Maybe you’re interested in trying the riddle yourself. Have your child explain how they went about it in terms of processes used and strategies for working it out. There was a great conversation that followed between Oliver, Athul and Lazare. Then Otto came up with an alternative (by twisting the rules) which Sean, Billy, Taiyo, Haruki and Goki tried to solve.
More often than not, it’s not about the answer but about how we get there. Get those brain of yours working!
YOU’RE NOT STUCK IN TRAFFIC – YOU ARE THE TRAFFIC
On Monday morning this week, we had guest speaker d’Arcy Lunn present about Teaspoons of Change and taking action (connected to their issues for the PYP Exhibition).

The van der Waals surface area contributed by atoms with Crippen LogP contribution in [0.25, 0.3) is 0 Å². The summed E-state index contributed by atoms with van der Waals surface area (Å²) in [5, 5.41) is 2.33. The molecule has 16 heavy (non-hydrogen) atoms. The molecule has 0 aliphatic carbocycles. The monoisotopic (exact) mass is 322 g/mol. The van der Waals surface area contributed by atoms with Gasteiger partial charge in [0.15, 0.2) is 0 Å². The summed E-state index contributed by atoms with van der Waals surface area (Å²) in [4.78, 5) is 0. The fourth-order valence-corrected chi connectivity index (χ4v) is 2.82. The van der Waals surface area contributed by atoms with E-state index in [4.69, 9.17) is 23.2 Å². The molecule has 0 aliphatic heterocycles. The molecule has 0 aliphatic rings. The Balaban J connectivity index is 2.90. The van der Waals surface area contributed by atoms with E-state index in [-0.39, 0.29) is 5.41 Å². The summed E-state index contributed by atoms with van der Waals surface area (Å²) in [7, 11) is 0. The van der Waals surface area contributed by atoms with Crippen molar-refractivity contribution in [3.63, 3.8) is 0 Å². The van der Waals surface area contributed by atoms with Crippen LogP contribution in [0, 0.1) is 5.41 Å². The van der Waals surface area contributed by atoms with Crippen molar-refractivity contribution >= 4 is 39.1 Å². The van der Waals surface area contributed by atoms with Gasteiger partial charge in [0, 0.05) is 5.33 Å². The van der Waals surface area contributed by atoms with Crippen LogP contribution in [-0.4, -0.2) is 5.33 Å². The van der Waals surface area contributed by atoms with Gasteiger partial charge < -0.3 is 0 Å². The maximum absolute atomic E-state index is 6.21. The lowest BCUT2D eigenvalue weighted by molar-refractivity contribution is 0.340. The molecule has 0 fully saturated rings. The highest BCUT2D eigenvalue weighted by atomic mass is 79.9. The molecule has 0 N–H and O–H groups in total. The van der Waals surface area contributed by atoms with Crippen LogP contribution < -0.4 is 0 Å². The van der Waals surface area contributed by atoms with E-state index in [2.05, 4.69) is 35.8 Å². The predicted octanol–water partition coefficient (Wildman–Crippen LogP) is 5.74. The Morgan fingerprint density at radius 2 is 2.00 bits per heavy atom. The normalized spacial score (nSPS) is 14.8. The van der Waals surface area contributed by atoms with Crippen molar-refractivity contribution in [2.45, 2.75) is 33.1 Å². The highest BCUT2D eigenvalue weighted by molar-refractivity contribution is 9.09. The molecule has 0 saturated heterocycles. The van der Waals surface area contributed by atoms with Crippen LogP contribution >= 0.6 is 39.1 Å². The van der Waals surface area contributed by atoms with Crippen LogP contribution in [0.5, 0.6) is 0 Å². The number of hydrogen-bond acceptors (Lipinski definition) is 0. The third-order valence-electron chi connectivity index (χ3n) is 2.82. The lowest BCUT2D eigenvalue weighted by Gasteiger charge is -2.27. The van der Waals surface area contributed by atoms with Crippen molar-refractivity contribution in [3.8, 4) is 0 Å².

Some students were fortunate enough to speak with him in small groups to connect to their inquiries and to gain insight and ideas about purposeful and achievable action.
Some of the questions he presented included:
What is a global citizen? – Someone that makes a difference, someone who is responsible for their actions
Are you a global citizen? – Who I am – what I feel see think and do! The way I think. The actions I take
Can everyone be a global citizen? What can I do as a global citizen?
What are the things we can do to be a good global citizen?
What else can we do? The many little things we do allow are teaspoons or change that are easy to do more often such as turning off lights, not just recycling but reducing and reusing, creating a sharing economy e.g. toy libraries, book swaps, carrying your own chopsticks and plastic bags. Simple and easy but effective!
How we are connected to other things? If we are doing good things for the environment we impact in people